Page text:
In what were perhaps the two biggest news stories of the past month, Hurricanes Irma and Harvey devastated the American south, disrupting local industry, destroying homes and critical infrastructure and dumping millions of gallons of raw sewage onto city streets - leading to the most destructive beginning to hurricane season in years. Meanwhile, cosmopolitan Yankees looked on in horror (with perhaps a touch of smugness) as they watched their southern neighbors being paddled out of flooded Texas homes by national guardsmen, or marooned in the seemingly endless lines of traffic snaking out of southern Florida, northeasterners now have their own storm to worry about.

And now, according to the National Weather Service, those same onlookers might be forced to endure similar hardships thanks to Hurricane Jose, already on its way to becoming a category one storm. Meteorologists at the National Hurricane Center say a wide stretch of the eastern and northeastern US, from Maryland up through Cape Cod, is within Jose's five-day “cone of uncertainty” - meaning that a fully fledged hurricane could make landfall in or around New York City, potentially dealing another crushing blow to the city's infrastructure after the city's subway system has not yet finished repairing the damage from Superstorm Sandy, which took place five years ago.

Presently, the storm is headed northwest at 9 mph past North Carolina, and may bring one to two inches of rain to North Carolina’s Outer Banks on Monday, and heavier rains of two to four inches to Eastern Massachusetts beginning on Tuesday. The large waves from the storm could cause high surf and considerable beach erosion along the shores of the mid-Atlantic and New England coasts during this period, according to Weather Underground.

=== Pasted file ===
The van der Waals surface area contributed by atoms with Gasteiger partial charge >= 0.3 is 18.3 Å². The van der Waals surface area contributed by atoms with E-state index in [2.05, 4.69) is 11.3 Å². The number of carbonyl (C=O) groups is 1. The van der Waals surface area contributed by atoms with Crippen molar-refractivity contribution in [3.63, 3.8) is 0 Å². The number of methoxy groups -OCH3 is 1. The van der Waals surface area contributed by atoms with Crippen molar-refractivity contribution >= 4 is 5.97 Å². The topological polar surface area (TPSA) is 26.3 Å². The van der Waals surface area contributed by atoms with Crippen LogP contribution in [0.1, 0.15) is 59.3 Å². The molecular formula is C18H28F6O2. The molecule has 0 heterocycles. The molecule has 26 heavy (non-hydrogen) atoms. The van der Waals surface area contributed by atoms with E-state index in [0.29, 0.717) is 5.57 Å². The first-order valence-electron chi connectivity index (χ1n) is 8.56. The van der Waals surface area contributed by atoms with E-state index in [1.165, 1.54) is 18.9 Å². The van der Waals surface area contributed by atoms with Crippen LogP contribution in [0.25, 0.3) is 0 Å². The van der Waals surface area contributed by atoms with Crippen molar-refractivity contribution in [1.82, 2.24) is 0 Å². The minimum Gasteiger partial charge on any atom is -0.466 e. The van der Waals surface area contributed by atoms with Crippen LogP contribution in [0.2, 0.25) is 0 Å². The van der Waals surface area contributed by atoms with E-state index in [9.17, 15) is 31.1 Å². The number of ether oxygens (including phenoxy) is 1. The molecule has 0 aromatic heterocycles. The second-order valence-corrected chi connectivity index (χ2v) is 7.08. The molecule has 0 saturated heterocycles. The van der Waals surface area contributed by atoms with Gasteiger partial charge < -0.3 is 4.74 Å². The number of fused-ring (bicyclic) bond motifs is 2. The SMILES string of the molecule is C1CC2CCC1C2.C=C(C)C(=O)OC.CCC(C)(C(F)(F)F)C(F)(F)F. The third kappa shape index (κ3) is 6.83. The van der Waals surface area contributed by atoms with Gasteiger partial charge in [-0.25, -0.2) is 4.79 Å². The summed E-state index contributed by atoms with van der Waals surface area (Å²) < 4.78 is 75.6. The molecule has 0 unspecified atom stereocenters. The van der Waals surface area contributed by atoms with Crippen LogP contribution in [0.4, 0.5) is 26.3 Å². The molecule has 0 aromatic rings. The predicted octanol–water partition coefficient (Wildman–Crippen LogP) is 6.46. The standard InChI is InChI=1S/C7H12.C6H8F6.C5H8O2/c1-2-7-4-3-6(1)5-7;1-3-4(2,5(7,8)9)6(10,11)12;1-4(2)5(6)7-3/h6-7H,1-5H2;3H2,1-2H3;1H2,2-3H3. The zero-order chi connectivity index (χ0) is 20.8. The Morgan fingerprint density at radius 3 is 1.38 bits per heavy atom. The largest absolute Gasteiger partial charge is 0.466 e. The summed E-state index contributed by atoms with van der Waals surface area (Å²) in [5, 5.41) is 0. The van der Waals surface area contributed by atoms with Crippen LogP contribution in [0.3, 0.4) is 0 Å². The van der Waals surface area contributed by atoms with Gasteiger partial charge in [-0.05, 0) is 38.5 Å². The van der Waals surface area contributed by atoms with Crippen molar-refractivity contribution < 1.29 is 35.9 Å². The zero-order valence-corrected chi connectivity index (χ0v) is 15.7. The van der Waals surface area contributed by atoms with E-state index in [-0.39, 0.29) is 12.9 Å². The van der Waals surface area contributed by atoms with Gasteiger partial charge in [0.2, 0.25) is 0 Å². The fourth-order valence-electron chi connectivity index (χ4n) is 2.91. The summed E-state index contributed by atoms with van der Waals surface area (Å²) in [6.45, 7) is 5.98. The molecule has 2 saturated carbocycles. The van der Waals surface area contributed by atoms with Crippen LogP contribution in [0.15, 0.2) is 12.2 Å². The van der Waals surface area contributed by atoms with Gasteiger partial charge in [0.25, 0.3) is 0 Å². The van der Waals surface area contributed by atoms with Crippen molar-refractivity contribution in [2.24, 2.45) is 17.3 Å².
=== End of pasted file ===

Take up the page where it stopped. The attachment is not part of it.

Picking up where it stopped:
WU added that there’s an 18% chance of tropical storm-force winds in New York City between Tuesday and Wednesday, said Jeff Masters.

But NWS New York has wasted no time issuing a storm advisory for the northeast, urging east-coast residents to monitor the storm – though, while waves might impact coastal North Carolina, the full impact of the storm remains unclear.

The storm, currently about 360 miles (579 kilometers) northeast of the Bahamas, is expected to strengthen to a Category 1 hurricane in the next 48 hours as it moves through the Atlantic Ocean, Bloomberg reports. Jose’s path could put it near New Jersey and New York by Wednesday morning, though it may weaken to a tropical storm again by then, the NHC said.

As Bloomberg notes, the storm may add to an already devastating 2017 Atlantic hurricane season. In 2012, Superstorm Sandy caused $70 billion of damage after hitting the New York metropolitan region.

While Hurricane Harvey temporarily shuttered as much as 30% of the country’s oil-refining capacity, Jose’s impact on energy markets will likely be much more limit – though it could affect five refineries along the East Coast that are able to process about 1.1 million barrels a day of oil, and disrupt tankers carrying crude oil, petrochemicals and refined products along the Atlantic seaboard, “particularly those making deliveries to New York Harbor,” said Shunondo Basu, a Bloomberg New Energy Finance meteorologist and natural gas analyst in New York.

To be sure, some forecasters see Jose staying far enough offshore to avoid any major impact to the US. The NHC’s margin of error for a storm five days away is about 225 miles, on average, according to Bloomberg.

AccuWeather, which correctly forecast the magnitude of the damage that Texas would experience from Hurricane Harvey’s “one-in-a-thousand-year” floods, expects Jose to passing within 200 miles of the northeast - though a landfall in New England – possibly in the Cape Cod area of Massachusetts - during the middle of the week can’t be ruled out, senior meteorologist Dan Pydynowski said in a statement.

Meteorologists should have a clearer picture of the storm’s path in relation to the US early next week.

Until them, concerned citizens might want to start stocking up on supplies now - just in case. Stores in south Florida started running out of water, gas and other essentials nearly a week before Irma made landfall.